Philips Research

The history of the CD - The introduction

In Japan, where the Japanese/Dutch Compact Disc was launched on 1 November 1982, interest was high right from the start. However the system’s reception in the Netherlands was more cautious.

In 1983 the price of a CD in Japan was 3,800 Yen (about 20 euro), and the price of a player, varied from 165,000 Yen (Sharp) to 250,000 Yen (Onkyo and Yamaha). The Marantz CD-63, virtually identical to the Philips CD-100, was priced at 189,000 Yen. These prices were the same everywhere in Japan, because in contrast to what was customary no discounts were given during the introduction period.

Comments from record companies and the retail trade showed that the acceptance of the Compact Disc in the Netherlands was initially slow to take off. "I am positive about the Compact Disc, but I’m not yet sure if it’s going to be a success. The economic situation means everyone has to economize, and the first things to suffer are luxury products. So I think that sales will be lower than expected."

Retailers had their doubts about the double investment that they would have to make in the start-up phase. "It will mean double stocks of both CDs and LPs. And that will cost a lot of money. But I think good retailers will get involved right from the start. They may not have big sales of CDs in the beginning, but if they have both players and discs on show they will create interest among consumers as well as increased traffic in their stores. The latter is always beneficial, while the first will probably show results in the longer term."

One major record retailer in Amsterdam was much more skeptical. "I’m not happy with it at all. The small disc means a much bigger risk of theft. And it also means a lower perceived value for the consumer. I think it will probably be a success, as long as the price of the players goes down and the econo¬mic situation improves. I’m not in a hurry with it, but I will go along with it reluctantly - even if I have to keep the CDs locked away safely.”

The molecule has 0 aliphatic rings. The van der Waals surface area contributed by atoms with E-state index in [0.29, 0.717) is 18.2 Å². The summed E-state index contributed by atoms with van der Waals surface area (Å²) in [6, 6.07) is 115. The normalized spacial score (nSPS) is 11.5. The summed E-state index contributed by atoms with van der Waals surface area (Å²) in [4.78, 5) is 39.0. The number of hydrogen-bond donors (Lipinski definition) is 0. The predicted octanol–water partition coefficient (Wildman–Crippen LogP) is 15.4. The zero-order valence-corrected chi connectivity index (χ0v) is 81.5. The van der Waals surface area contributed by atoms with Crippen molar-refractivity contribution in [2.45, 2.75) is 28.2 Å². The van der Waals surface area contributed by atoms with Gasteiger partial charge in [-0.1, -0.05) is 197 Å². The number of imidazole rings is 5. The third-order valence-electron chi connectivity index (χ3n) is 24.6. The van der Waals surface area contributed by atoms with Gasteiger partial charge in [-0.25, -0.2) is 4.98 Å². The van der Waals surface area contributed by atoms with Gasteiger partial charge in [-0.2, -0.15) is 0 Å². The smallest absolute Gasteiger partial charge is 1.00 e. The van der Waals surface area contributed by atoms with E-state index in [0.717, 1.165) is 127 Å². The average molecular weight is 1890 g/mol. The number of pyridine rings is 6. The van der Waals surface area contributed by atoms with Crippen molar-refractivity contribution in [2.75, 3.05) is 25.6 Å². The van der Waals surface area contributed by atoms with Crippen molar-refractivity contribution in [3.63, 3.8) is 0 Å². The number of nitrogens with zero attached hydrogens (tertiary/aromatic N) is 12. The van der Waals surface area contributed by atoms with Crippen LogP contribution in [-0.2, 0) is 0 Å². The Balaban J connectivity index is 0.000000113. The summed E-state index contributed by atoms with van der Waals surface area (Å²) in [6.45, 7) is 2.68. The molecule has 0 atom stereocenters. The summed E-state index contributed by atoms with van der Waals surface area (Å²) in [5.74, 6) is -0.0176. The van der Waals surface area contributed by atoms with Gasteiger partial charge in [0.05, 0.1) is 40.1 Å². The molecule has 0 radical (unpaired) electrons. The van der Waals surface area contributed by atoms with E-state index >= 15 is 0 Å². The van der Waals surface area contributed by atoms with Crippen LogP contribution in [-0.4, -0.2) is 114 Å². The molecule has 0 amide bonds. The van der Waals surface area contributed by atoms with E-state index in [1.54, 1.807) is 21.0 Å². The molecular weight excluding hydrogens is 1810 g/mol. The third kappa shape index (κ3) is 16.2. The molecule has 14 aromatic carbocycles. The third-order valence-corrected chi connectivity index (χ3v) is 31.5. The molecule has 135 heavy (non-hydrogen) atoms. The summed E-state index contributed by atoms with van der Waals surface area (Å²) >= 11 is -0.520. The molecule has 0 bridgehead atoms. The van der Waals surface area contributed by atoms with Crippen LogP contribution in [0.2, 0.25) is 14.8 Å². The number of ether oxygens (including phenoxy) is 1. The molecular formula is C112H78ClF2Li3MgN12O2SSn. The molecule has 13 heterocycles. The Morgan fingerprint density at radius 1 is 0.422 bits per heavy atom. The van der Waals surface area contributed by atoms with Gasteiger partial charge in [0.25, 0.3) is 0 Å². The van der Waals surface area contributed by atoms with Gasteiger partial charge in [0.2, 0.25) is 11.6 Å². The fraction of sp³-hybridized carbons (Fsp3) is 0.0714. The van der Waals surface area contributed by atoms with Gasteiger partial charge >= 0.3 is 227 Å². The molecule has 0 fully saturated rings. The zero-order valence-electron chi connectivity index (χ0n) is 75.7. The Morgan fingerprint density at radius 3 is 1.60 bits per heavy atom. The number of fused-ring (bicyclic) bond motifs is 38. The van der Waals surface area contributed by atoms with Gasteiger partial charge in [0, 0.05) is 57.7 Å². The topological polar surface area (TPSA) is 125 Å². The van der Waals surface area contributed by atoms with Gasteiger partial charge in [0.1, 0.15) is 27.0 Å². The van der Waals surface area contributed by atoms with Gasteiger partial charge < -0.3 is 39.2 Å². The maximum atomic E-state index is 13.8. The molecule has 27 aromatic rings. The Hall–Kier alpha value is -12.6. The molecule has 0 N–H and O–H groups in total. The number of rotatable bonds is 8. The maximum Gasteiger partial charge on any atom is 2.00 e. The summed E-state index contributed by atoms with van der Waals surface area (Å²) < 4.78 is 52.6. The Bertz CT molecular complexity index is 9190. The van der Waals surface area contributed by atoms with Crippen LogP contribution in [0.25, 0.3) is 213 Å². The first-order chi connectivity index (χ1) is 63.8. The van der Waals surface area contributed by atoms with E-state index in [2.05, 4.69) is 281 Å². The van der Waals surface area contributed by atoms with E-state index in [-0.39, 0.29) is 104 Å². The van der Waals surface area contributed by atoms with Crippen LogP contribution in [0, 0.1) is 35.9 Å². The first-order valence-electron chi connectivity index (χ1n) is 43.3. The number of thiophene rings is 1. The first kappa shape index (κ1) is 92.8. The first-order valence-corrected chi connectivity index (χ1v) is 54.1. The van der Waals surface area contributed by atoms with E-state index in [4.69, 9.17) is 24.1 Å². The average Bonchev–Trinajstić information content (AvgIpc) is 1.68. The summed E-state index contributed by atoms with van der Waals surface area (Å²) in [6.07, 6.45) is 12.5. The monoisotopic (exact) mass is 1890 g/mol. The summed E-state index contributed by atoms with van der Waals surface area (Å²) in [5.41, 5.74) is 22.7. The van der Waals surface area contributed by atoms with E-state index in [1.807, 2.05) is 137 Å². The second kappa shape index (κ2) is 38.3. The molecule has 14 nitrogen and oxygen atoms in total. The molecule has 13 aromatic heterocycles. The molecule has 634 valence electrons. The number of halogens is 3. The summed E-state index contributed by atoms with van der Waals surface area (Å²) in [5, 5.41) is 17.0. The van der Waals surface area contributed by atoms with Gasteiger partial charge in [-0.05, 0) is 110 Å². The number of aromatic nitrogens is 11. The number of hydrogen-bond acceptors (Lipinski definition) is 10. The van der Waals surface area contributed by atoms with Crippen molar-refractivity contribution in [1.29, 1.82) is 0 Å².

And as far as record companies were concerned, the most common attitude was one of ‘wait and see’. "I’ve been to a demonstration and I have to say it looks promising. We don’t intend to take the lead with CD, but we won’t be the last to switch over either. I don’t think the CD will replace the LP, it’s more likely to displace the Compact Cassette. And even that could take years. We’re also still considering the CX system. It really depends on what consumers choose. For the moment we’re not working actively on either system."
Other companies were just as reserved. "We’re following the developments closely, but for the time being we remain cautious. My fear is that if it isn’t handled correctly it could be just as short-lived as the eight-track cassette. We’re studying CD internally, but we still have too little information about its acceptance. In think it is promising in principle, especially because of the big cost savings that it offers."

Two years later...